Wis­dom for wind­fall

Many will soon re­ceive a tax re­fund, but us­ing it clev­erly can save or make more money, writes

Townsville Bulletin - - NEWS -

MIL­LIONS of Aus­tralians who are lucky enough to re­ceive a small wind­fall this tax time will choose to save it in­stead of go­ing on a spend­ing splurge, re­search has re­vealed.

Aus­tralian Tax­a­tion Of­fice sta­tis­tics show the av­er­age tax re­fund from the 2014- 15 fi­nan­cial year was $ 2564, and out of 13.2 mil­lion tax­pay­ers, 10.3 mil­lion re­ceived a re­fund.

With the 2016- 17 fi­nan­cial year now be­hind us, many peo­ple will be lodg­ing their re­turns and wait­ing anx­iously to see if they get money back.

New re­search from lender ME found 52 per cent of Aus­tralians ex­pect to save this year’s tax re­fund, while 24 per cent plan to pay down debts other than their home loan.

About 18 per cent are opt­ing to tip the money into their mort­gage, while 13 per cent said they would be spend­ing it on a prod­uct or ser­vice.

ME’s head of de­posits and trans­ac­tional bank­ing, Nic Emery, said any wind­fall re­ceived should be a good op­por­tu­nity to help to get rid of debts.

So­phie Elsworth

“Start with your high­in­ter­est- rate debt, so start with any credit cards or any per­sonal loans, and then put the money into your home loan,” he said.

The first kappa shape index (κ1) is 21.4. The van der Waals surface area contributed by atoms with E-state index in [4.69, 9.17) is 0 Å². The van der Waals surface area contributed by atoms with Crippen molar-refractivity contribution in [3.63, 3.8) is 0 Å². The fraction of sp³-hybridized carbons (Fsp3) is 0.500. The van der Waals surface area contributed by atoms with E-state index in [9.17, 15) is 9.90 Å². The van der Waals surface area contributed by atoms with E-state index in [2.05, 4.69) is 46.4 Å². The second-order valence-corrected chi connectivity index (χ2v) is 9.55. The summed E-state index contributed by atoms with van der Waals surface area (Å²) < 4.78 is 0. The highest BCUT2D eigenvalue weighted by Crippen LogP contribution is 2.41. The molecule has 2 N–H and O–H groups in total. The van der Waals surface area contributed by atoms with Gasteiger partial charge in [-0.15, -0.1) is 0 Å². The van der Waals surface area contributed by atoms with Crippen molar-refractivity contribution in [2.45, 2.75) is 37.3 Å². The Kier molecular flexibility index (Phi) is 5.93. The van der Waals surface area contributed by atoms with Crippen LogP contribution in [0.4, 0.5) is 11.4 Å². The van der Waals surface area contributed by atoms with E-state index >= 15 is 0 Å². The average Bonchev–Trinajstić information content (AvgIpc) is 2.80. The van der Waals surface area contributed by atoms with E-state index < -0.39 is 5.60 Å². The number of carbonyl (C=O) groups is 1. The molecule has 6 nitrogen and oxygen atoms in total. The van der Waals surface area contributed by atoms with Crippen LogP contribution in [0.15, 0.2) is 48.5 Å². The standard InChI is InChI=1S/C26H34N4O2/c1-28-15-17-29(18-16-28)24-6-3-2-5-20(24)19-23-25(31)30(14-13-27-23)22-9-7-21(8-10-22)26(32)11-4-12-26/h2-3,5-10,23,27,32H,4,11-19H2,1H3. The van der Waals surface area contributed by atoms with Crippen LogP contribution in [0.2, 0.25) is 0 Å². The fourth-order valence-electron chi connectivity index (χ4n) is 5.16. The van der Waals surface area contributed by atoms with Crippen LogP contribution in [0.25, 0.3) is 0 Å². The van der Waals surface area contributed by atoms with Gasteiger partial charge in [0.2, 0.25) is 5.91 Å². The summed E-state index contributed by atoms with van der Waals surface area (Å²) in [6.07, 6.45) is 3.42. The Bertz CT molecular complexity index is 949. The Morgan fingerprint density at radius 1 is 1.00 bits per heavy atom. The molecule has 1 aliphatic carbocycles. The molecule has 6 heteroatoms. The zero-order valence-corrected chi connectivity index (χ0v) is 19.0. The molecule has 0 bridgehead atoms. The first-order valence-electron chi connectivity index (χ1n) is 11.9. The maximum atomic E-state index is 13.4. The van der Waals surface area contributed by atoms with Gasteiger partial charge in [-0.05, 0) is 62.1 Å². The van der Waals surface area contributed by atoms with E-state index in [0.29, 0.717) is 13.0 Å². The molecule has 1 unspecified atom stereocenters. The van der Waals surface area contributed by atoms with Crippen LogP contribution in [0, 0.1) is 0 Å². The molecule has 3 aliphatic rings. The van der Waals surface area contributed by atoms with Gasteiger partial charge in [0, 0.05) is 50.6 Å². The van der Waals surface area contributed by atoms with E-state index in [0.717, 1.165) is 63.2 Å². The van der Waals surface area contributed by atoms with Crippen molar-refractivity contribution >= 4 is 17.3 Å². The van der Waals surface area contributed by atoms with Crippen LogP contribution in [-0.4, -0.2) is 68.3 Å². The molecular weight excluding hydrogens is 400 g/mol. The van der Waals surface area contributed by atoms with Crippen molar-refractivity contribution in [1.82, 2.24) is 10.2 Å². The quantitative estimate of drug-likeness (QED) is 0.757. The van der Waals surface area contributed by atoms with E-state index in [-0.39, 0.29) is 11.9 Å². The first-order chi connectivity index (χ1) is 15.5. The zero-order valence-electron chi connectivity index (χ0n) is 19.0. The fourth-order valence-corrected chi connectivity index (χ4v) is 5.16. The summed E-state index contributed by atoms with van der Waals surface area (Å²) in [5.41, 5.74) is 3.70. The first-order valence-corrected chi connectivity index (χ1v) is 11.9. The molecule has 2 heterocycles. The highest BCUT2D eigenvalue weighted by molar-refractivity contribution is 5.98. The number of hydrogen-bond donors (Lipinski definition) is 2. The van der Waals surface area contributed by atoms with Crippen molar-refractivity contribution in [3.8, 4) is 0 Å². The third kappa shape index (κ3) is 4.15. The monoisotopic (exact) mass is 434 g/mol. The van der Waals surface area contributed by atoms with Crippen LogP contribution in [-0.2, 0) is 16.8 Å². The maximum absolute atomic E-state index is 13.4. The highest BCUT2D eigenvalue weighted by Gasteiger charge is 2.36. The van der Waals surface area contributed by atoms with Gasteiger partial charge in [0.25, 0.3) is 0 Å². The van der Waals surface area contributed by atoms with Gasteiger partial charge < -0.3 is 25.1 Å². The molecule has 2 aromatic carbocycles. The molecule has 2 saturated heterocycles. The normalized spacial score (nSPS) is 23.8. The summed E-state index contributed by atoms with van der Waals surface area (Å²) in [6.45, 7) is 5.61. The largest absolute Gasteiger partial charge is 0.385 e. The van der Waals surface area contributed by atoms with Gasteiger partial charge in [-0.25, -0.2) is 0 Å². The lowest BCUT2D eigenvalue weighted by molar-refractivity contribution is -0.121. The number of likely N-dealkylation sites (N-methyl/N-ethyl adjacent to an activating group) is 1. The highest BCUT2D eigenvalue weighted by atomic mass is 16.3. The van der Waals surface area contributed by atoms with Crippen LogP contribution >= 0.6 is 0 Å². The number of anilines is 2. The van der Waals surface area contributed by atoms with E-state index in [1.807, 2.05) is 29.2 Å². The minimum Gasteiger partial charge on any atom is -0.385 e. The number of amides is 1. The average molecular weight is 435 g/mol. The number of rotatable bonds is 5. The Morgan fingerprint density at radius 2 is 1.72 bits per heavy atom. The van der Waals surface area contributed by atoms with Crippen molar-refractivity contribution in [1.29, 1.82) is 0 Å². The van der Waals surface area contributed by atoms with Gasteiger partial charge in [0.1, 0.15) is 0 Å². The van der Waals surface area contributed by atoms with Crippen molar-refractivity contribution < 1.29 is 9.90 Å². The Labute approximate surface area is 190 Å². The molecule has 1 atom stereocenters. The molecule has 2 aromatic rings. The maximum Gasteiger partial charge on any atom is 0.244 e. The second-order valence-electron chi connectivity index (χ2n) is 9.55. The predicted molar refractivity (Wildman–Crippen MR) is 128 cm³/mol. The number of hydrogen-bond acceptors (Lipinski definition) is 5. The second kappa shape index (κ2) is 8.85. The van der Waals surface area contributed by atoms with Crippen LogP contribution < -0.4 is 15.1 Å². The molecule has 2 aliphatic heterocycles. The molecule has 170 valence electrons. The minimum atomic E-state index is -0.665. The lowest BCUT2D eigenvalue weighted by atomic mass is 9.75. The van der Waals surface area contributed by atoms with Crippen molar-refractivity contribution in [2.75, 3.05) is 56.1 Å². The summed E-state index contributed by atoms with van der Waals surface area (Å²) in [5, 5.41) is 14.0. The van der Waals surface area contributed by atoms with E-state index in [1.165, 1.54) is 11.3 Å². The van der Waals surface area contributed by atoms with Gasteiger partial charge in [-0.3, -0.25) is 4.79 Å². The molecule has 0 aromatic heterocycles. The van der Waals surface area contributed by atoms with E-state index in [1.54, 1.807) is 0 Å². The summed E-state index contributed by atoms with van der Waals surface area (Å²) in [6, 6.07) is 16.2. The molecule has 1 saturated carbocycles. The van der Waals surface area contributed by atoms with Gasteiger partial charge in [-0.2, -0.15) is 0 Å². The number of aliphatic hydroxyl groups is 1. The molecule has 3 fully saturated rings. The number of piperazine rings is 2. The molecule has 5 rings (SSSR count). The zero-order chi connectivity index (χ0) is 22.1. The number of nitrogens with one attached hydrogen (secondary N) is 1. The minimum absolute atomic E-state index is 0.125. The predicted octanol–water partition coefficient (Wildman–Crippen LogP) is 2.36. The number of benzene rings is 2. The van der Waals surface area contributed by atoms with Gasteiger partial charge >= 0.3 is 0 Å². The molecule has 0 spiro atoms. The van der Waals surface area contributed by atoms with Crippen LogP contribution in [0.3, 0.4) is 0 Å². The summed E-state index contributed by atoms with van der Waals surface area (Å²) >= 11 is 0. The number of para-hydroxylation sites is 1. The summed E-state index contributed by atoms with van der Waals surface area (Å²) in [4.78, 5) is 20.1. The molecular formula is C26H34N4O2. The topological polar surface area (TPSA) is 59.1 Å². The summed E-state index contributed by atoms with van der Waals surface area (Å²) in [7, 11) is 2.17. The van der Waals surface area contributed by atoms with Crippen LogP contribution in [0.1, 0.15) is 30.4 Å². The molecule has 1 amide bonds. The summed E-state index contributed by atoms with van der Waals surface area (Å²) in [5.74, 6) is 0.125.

“That in­ter­est ( on these prod­ucts) re­ally adds up over time. Af­ter this there may be an op­por­tu­nity to main­tain as­sets, so look­ing af­ter your home, car or your health.

“It will also be a good op­por­tu­nity if you don’t have an emer­gency fund to build up one.”

In­ter­est rates on credit cards can be higher than 20 per cent, and on per­sonal loans are about 10 per cent.

Home loans re­main the cheap­est form of per­sonal debt, with many deals around 4 per cent.

AMP fi­nan­cial ad­viser An­drew Heaven urged Aus­tralians to use any tax re­fund money wisely and not in haste.

“In the first in­stance, they should be pay­ing down non- de­ductible debt and the debt that is at the high­est in­ter­est rate,” he said. “If you do have debt ow­ing on a credit card or a line of credit or a per­sonal loan debt, look at your be­hav­iours to see how you got your­self into this po­si­tion and mod­ify your be­hav­iour ac­cord­ingly.” Mr Heaven said for con­sumers with­out debt, it could be a good idea to in­vest the money in as­sets such as su­per­an­nu­a­tion, but most im­por­tantly they should avoid spend­ing it on im­pulse pur­chases.

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